I'm thinking of something like, say, a line diagram. The horizontal axis would be "running speed" and the vertical axis something like "calories per minute". Has this matter ever been scientifically researched?
It would look like this:
It's basically a straight line. Don't take the variations from the straight line too seriously. There are so many other factors involved (wind, distance, running form, etc.) that it doesn't make sense to try to measure it too precisely. The graph above is for a 30 year-old male with 70 kg and 1.75 m, calculated with the corrected MET values taken from the Compendium of Physical Activities. You can make your own graph with your personal parameters with this spreadsheet.
It is well-known that you burn approximately the same calories per km independently of speed. A fortunate numerical coincidence allows us to simplify the formula and simply take the speed in km/h to get how many calories you burn per kg per hour. For example: a 100 kg person running at 12 km/h burns about 1200 kcal per hour and a 50 kg person running at 20 km/h burns about 1000 kcal/h.
Short answer: the line on such a diagram would just be a straight horizontal line. Running faster does not significantly increase calories burned.
Long answer: A "calorie" in the context of food and exercise is actually short for "kilocalorie", which is a unit of energy (or "work", as some people say).
Just like 1 mile is equal to 5,280 feet, 1 kilocalorie is equal to 4,184 Joules, which is the same amount of energy/work required to raise the temperature of 1 kilogram of water by 1° Celsius.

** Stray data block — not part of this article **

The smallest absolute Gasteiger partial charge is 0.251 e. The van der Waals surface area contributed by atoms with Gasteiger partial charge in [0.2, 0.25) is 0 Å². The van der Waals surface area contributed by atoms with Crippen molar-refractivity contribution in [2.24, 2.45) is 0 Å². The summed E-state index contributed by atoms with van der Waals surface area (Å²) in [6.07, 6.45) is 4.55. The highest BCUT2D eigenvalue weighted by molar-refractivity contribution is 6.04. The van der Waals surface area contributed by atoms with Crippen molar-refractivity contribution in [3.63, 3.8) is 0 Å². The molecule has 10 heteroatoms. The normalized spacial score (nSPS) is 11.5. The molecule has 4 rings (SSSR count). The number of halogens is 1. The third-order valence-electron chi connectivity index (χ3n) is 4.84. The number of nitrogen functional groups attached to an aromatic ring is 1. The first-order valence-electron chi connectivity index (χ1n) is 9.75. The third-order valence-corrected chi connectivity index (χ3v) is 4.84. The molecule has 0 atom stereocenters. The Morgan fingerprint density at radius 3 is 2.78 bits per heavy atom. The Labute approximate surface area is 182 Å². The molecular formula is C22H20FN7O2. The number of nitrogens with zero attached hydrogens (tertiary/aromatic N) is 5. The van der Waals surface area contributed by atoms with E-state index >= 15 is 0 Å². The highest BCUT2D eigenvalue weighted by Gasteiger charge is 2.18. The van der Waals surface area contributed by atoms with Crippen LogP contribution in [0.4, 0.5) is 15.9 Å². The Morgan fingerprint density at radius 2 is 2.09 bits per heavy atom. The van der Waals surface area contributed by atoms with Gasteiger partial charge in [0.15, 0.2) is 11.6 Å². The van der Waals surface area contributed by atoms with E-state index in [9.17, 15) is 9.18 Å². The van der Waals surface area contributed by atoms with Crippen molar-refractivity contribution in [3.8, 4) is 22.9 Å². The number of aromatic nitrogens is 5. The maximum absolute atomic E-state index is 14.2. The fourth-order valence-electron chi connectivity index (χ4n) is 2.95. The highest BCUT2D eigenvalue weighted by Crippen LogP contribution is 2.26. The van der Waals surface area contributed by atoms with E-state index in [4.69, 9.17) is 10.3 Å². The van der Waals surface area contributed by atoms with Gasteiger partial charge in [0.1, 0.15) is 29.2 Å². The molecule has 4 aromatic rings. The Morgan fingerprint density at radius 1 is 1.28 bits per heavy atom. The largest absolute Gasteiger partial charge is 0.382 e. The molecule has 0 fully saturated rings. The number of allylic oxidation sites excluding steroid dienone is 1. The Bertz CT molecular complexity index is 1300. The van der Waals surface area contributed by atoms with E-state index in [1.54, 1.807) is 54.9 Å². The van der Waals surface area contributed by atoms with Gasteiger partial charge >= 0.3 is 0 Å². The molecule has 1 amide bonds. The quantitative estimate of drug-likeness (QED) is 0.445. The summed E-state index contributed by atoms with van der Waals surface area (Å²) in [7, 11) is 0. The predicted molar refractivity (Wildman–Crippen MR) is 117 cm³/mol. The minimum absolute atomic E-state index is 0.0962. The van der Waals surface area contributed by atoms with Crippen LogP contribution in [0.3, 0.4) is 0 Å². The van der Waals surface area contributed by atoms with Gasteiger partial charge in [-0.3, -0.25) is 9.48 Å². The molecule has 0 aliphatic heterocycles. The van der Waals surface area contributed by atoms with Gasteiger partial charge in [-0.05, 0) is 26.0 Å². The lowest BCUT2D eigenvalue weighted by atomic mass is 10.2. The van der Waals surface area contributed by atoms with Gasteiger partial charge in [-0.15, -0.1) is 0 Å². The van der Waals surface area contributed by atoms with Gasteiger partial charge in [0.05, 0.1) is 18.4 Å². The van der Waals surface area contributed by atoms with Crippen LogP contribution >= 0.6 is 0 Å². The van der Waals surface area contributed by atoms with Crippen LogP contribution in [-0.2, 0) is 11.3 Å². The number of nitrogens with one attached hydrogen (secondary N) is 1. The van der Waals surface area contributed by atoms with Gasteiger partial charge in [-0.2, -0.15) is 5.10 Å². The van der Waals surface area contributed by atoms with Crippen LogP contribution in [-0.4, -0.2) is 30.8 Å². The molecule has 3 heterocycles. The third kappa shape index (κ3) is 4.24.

Let's say you dragged a 100lbs boulder 20 feet across the ground. No matter how fast you dragged that boulder, it will always be the same amount of work done: 100lbs moved 20 feet.
So, based on how much you weigh, the amount of calories you burn running a mile will roughly be the same no matter how fast you run. I know it sounds counter-intuitive, since running fast is harder than running slow, but that's science.
You might burn a few more calories in the wind since wind resistance increases the faster you go, but it's not very significant unless you are absolutely sprinting.
That is the reason the calculator on this site will always give you the same number of calories burned, no matter how fast a time you put for the "How long you ran" box:
Caveat: calories burned while running will always be the same, but there might be some increased after-burn of calories if you ran the mile super fast as opposed to normal speed, since your body has to work harder to catch its breath, cool off, etc.